I mean, lets us (via praeterition) not comment on how a permanent resident ID card expires after TWO YEARS. My friggin' CREDIT CARD expires every THREE years!

Let us still not comment (still via praterition) on how the official abbreviation they use for the month of September (see the month of admission above) is "SET" and not "SEP": Yes, in informal usage, we all know that it is pronounced "Setiembre" but to write it like that as the official abbreviation? My portero also says "lune, marte, miercole" -- perhaps we should update the spelling of the days of the week, too! (And no comment that they made the mistake in the English translation, on the ID itself, writing "SET" in the English part as well! Yes, the new IDs are bilingual, at least mine is.)

Let us still not comment on the fact that there's a friggin' QR CODE (or something resembling it) on the national ID!)

Let us not comment on how the labels and the information are the same font, same color, same size -- making it hard to read anything

Let us wonder, how they choose this information to include:

- They include as one of the 10 pieces of information on the front the "Tramite number" for the issuance of this ID card. You could think that would, if needed at all, be a small number in 4-point font on the back.

- They don't include:

* Blood type (what if I'm in a friggin' accident!)
* Organ Donor (I am an organ donor in the US so if I die, I can help others!)
* Height (you can't tell my height from the photo)
* Hair color
* Eye color

A piece of information that might be useful to a non-bureaucrat... just not there. Hey, I WANT TO help, I want to be an organ donor!

Friends and members of this forum, we are in this mission together. We have chosen to try to survive in this universe on the Silver River. When the bureaucracy strikes back at us, how do we best deal with it?

Here is what I do: I pick up one of my trusty old friends. Milton, Chaucer, Dante -- I'm looking at you. I've neglected you for far too long. You have wise lessons to teach us. Dante will help teach me who will rot in hell, and how painful it will be. Chaucer will teach me that we need VITALITY to survive and enjoy life, to be brimming with life, with enthusiasm, with passion -- oh, the Wife of Bath, we will remember your lessons forever more! Milton not just the value of forgotten allusions in what I write but that even as we go blind we can produce better, and better and better awesomeness. Although, I think that Milton's Areopagitica could use a re-reading in Argentina of 2013. Yes, Areopagitica -- the most eloquent defense of free speech that I have ever read -- I will pick you off of my bookshelf and re-read you this evening. I will blow the dust off the top, sit down in front of my window and read you again, trusty old friend.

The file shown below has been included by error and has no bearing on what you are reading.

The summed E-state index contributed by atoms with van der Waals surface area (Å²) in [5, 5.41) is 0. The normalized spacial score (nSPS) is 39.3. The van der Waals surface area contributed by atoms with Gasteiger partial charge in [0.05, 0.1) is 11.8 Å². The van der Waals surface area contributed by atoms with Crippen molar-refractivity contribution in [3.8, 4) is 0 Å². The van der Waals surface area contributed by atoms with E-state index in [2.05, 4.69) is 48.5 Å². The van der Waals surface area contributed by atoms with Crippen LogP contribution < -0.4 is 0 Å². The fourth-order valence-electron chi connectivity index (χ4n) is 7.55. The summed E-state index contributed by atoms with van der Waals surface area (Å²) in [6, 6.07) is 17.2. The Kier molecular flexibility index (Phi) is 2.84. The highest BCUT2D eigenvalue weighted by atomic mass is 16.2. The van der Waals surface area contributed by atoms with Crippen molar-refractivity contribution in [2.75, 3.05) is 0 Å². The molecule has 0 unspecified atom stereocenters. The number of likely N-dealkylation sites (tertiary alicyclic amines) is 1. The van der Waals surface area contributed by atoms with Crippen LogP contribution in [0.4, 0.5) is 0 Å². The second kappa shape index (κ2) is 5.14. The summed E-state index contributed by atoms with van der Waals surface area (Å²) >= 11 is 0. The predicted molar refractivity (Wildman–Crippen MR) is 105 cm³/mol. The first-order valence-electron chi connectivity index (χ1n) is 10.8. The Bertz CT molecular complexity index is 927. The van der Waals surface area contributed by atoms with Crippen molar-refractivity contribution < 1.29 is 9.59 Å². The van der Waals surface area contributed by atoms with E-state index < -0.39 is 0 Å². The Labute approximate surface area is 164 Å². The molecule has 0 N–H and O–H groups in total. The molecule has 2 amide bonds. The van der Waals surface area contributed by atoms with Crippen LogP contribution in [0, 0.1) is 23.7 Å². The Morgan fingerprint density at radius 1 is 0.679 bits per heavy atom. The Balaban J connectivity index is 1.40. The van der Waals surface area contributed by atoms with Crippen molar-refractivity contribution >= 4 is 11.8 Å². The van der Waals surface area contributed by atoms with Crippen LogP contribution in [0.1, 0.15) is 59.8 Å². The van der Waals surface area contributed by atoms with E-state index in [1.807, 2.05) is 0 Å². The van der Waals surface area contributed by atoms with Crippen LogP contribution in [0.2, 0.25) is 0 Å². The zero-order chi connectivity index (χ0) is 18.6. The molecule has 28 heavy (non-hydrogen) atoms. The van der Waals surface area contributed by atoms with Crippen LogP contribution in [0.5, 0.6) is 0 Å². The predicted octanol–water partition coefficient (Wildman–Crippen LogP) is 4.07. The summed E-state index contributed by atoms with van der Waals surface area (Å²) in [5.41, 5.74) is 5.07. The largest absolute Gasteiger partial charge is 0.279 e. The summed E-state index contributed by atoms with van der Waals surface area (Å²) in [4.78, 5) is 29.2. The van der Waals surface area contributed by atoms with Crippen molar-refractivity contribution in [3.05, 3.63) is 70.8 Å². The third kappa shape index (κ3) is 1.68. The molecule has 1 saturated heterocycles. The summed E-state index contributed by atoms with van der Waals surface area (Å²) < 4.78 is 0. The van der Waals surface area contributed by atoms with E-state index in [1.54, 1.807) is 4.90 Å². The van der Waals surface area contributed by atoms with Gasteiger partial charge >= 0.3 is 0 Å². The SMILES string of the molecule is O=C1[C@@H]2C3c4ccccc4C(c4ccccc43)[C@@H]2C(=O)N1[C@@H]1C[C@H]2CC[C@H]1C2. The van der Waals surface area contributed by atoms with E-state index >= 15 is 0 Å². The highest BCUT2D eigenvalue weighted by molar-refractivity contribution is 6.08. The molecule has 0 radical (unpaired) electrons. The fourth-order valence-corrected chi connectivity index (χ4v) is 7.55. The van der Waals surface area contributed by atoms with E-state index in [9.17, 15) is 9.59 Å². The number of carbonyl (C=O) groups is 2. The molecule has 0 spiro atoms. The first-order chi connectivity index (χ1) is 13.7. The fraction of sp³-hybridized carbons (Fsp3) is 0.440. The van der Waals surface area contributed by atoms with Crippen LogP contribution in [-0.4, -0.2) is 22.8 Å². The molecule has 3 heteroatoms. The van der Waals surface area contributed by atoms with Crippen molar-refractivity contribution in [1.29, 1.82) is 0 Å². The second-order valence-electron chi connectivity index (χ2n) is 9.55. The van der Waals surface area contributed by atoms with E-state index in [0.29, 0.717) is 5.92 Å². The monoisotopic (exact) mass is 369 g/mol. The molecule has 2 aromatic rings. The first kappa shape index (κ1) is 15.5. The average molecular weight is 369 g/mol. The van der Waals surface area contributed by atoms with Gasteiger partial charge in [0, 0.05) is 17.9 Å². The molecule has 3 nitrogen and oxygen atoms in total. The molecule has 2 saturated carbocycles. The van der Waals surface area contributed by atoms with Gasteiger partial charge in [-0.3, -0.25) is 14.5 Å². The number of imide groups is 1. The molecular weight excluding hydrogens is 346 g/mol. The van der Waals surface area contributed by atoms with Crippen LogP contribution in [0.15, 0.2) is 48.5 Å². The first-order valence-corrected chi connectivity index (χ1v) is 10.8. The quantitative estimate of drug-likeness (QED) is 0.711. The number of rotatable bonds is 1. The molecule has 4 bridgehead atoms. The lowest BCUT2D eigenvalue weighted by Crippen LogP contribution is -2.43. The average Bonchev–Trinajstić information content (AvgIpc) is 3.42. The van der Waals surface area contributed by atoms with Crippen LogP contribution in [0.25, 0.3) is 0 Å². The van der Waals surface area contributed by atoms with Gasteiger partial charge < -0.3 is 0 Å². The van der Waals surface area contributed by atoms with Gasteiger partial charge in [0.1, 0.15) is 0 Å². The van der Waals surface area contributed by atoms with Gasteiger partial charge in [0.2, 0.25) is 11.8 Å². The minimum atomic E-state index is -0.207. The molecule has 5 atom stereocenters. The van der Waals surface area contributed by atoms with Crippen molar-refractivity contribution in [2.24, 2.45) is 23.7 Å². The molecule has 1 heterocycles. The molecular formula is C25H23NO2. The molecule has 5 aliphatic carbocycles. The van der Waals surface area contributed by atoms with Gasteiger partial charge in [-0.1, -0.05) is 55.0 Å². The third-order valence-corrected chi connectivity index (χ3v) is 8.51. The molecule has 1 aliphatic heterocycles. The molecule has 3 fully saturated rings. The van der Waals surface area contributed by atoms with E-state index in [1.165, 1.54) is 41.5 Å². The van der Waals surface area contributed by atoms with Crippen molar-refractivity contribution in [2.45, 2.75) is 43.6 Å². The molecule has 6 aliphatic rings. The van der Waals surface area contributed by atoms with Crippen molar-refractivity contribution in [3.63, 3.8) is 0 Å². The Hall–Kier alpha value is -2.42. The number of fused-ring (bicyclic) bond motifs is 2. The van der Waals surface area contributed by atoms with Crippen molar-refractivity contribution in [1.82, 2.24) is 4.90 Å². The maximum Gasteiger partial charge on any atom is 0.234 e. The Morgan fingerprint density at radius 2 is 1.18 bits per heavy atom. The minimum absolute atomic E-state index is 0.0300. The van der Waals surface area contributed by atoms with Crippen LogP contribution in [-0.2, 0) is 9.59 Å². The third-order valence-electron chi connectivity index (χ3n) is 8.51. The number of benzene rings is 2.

Old books are like old friends: reliable. You know what you'll get. But, the more you you get to know them, the more layers and depth and subtlety you find. You are reliable, and help me make sense of this bizarre alternate universe we now inhabit.

SO, let us raise a toast to Argentina for letting us into her country -- bureaucracy and all! -- to thank you for welcoming us -- let us make this brindis to Dionysus -- and sip the wine while re-reading Milton. This is how I deal with "one of those days" bureaucracies.

Humbly yours,


Aug 7, 2012
It used to be much worse, years to get an appointment, getting up at 4am or sleeping outside to get a turn, waiting for there to be paper. . . yes, sometimes there was no paper to make DNIs!
Mine took a few months-longer than a DNI for a native citizen, but shorter than your time.
You should not have complained about your address, if you ever need to show your address you are asked to bring another proof or you can just do a change of address.
Sorry it took so long, but ask anyone who had to get there´s redone before 2008.


Apr 17, 2012
My DNI has some weird address on Corrientes. Someone told me they think it was the old address of the attorney that my employer used to arrange my paperwork, but long before I came here. I never bothered to change it. Now I'm glad I didn't.